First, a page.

The Graduate and Professional Schools 273
cil's report to President Tribble said that the graduate programs could
be launched on schedule "if adequate financial support can be
secured."
Meanwhile, as suggested in Chapter VIII, the Baptist State Con-
vention had joined many individual leaders and prospective students
in urging the college to reestablish its advanced programs without
further delay In 1959, for example, the convention had adopted a
report recommending that "the trustees of Wake Forest College give
consideration to the resumption of graduate work, granting master's
and doctor's degrees, in keeping with its university status, as approved
by the Baptist State Convention of North Carolina in 1944."
Plans were not completed in time to accept students for the fall of
1960, but the remaining details were worked out that winter. On
December 20, 1960, Dr. Tribble wrote Gordon Sweet, of the Southern
Association, outlining the plans and asking "whether this procedure
seems to you to be proper." Sweet replied with assurance that
accreditation would be no problem.
At a board meeting on January 13, 1961, Tribble laid the whole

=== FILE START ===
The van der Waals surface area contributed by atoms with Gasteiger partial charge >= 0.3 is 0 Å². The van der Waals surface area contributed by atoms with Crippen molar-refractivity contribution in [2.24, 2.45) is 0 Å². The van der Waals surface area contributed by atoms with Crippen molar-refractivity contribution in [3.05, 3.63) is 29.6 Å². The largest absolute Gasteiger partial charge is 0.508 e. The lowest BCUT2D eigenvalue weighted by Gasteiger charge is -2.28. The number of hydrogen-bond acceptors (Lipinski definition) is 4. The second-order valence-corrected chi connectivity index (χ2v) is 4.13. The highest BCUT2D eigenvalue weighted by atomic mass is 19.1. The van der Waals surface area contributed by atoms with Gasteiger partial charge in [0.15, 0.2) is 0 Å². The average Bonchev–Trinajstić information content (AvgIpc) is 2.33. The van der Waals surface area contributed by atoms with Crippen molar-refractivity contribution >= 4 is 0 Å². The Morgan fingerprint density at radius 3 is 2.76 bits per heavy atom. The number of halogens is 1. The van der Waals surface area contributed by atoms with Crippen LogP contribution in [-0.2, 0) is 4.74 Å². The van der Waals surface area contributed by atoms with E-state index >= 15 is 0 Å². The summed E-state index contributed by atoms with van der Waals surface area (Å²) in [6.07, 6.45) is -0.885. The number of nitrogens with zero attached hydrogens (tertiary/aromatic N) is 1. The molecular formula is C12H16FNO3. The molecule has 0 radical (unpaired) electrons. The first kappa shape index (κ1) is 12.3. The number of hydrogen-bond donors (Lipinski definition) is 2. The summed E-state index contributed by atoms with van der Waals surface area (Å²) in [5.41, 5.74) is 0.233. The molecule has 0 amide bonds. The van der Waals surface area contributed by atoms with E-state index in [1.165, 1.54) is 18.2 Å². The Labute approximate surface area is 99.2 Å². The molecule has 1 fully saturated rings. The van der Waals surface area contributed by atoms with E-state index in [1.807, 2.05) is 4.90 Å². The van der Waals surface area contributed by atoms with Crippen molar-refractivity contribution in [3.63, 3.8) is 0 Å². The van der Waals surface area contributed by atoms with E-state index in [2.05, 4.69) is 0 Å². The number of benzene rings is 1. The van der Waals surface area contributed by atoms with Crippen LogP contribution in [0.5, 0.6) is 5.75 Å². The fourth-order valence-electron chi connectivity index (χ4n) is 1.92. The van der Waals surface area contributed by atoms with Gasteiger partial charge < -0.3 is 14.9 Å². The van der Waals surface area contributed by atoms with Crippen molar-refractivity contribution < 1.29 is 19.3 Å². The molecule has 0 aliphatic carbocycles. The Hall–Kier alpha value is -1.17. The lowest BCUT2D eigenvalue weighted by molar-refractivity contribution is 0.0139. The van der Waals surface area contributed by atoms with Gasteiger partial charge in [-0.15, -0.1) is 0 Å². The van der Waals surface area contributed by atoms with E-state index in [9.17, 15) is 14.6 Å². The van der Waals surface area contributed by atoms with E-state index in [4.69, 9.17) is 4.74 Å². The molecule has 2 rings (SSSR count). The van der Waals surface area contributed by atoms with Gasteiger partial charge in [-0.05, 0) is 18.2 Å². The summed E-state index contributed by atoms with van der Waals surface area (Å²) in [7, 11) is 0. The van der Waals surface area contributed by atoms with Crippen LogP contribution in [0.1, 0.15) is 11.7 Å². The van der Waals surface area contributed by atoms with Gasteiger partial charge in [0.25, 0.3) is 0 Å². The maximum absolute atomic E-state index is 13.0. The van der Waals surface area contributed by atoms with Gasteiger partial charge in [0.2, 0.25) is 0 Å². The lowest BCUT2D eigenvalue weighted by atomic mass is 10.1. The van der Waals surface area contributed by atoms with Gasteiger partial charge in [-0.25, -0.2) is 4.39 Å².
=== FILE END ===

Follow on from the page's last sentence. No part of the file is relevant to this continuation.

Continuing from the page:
matter before the trustees, who responded with three resolutions. One
created the Division of Graduate Studies, another appropriated "at
least $150,000 annually," beginning July 1, 1961, in support of the
division, and the third elected Dr. Stroupe, professor of history who
was also running the Evening College, to be the Director of Graduate
Studies.
Six departments in the arts and sciences were authorized to estab-
lish master's curricula. They were biology, chemistry, English, his-
tory, mathematics, and physics (religion having been dropped because
the known student demand was greater in the other disciplines and
funds were available for only six academic programs). The doctoral
program in anatomy was included at Bowman Gray, and master of
science degrees would continue to be offered in anatomy,
biochemistry, physiology, pharmacology, and microbiology on the
Hawthorne campus. Tuition for graduate students of the college was
set at $350 per year, the same as for undergraduates.
In keeping with the standards of the Southern Association, can-
didates for the master's degree were required to complete at least
twenty-four semester hours of course work and write a thesis for
which six hours of credit were allotted. They were also obligated to
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